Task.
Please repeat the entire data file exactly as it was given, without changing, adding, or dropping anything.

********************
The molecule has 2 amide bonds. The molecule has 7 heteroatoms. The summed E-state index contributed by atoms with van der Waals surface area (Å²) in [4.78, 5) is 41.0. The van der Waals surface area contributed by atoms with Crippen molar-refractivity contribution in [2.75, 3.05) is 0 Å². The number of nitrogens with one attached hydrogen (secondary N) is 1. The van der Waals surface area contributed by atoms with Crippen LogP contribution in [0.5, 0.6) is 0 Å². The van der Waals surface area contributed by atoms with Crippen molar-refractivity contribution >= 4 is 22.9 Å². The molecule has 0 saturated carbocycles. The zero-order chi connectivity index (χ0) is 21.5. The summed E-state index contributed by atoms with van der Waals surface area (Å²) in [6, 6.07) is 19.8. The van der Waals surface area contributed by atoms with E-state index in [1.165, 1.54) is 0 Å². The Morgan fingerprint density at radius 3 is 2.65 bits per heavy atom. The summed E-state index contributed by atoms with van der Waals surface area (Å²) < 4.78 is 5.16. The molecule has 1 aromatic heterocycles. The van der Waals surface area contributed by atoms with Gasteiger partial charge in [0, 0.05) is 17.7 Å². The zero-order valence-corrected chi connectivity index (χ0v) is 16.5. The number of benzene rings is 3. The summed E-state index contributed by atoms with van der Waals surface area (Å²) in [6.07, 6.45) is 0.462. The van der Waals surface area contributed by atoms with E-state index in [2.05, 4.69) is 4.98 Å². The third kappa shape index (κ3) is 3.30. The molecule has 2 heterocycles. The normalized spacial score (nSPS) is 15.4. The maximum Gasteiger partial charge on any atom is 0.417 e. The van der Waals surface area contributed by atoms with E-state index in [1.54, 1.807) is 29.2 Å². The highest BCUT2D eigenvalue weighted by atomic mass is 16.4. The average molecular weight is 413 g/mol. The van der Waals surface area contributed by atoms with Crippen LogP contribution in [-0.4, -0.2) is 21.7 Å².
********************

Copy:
The molecule has 2 amide bonds. The molecule has 7 heteroatoms. The summed E-state index contributed by atoms with van der Waals surface area (Å²) in [4.78, 5) is 41.0. The van der Waals surface area contributed by atoms with Crippen molar-refractivity contribution in [2.75, 3.05) is 0 Å². The number of nitrogens with one attached hydrogen (secondary N) is 1. The van der Waals surface area contributed by atoms with Crippen LogP contribution in [0.5, 0.6) is 0 Å². The van der Waals surface area contributed by atoms with Crippen molar-refractivity contribution >= 4 is 22.9 Å². The molecule has 0 saturated carbocycles. The zero-order chi connectivity index (χ0) is 21.5. The summed E-state index contributed by atoms with van der Waals surface area (Å²) in [6, 6.07) is 19.8. The van der Waals surface area contributed by atoms with E-state index in [1.165, 1.54) is 0 Å². The Morgan fingerprint density at radius 3 is 2.65 bits per heavy atom. The summed E-state index contributed by atoms with van der Waals surface area (Å²) < 4.78 is 5.16. The molecule has 1 aromatic heterocycles. The van der Waals surface area contributed by atoms with Gasteiger partial charge in [0, 0.05) is 17.7 Å². The zero-order valence-corrected chi connectivity index (χ0v) is 16.5. The number of benzene rings is 3. The summed E-state index contributed by atoms with van der Waals surface area (Å²) in [6.07, 6.45) is 0.462. The van der Waals surface area contributed by atoms with E-state index in [2.05, 4.69) is 4.98 Å². The third kappa shape index (κ3) is 3.30. The molecule has 2 heterocycles. The normalized spacial score (nSPS) is 15.4. The maximum Gasteiger partial charge on any atom is 0.417 e. The van der Waals surface area contributed by atoms with E-state index in [1.54, 1.807) is 29.2 Å². The highest BCUT2D eigenvalue weighted by atomic mass is 16.4. The average molecular weight is 413 g/mol. The van der Waals surface area contributed by atoms with Crippen LogP contribution in [-0.4, -0.2) is 21.7 Å².